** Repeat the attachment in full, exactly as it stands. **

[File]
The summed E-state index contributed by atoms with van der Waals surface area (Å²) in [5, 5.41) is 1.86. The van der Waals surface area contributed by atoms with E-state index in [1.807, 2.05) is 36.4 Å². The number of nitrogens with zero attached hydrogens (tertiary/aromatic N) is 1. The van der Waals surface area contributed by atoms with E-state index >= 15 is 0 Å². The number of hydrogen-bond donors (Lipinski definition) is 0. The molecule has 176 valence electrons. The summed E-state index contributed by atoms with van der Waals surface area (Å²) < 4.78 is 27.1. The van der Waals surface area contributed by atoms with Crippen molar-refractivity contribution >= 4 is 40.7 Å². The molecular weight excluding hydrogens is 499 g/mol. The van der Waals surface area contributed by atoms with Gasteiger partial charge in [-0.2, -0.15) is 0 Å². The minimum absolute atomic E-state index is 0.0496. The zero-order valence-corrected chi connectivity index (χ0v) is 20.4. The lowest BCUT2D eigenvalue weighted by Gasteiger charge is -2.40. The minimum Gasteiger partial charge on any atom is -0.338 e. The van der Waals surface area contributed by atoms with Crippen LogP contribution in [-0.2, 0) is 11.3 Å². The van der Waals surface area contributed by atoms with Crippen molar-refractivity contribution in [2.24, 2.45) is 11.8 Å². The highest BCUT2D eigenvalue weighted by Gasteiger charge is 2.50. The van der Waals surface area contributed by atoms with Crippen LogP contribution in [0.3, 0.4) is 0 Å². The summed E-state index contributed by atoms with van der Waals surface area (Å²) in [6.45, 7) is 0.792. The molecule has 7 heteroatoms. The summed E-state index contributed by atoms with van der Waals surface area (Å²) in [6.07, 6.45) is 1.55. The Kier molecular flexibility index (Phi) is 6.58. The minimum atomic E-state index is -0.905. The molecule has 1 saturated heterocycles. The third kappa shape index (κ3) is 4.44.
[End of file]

The summed E-state index contributed by atoms with van der Waals surface area (Å²) in [5, 5.41) is 1.86. The van der Waals surface area contributed by atoms with E-state index in [1.807, 2.05) is 36.4 Å². The number of nitrogens with zero attached hydrogens (tertiary/aromatic N) is 1. The van der Waals surface area contributed by atoms with E-state index >= 15 is 0 Å². The number of hydrogen-bond donors (Lipinski definition) is 0. The molecule has 176 valence electrons. The summed E-state index contributed by atoms with van der Waals surface area (Å²) < 4.78 is 27.1. The van der Waals surface area contributed by atoms with Crippen molar-refractivity contribution >= 4 is 40.7 Å². The molecular weight excluding hydrogens is 499 g/mol. The van der Waals surface area contributed by atoms with Gasteiger partial charge in [-0.2, -0.15) is 0 Å². The minimum absolute atomic E-state index is 0.0496. The zero-order valence-corrected chi connectivity index (χ0v) is 20.4. The lowest BCUT2D eigenvalue weighted by Gasteiger charge is -2.40. The minimum Gasteiger partial charge on any atom is -0.338 e. The van der Waals surface area contributed by atoms with Crippen LogP contribution in [-0.2, 0) is 11.3 Å². The van der Waals surface area contributed by atoms with Crippen molar-refractivity contribution in [2.24, 2.45) is 11.8 Å². The highest BCUT2D eigenvalue weighted by Gasteiger charge is 2.50. The van der Waals surface area contributed by atoms with Crippen LogP contribution in [0.3, 0.4) is 0 Å². The summed E-state index contributed by atoms with van der Waals surface area (Å²) in [6.45, 7) is 0.792. The molecule has 7 heteroatoms. The summed E-state index contributed by atoms with van der Waals surface area (Å²) in [6.07, 6.45) is 1.55. The Kier molecular flexibility index (Phi) is 6.58. The minimum atomic E-state index is -0.905. The molecule has 1 saturated heterocycles. The third kappa shape index (κ3) is 4.44.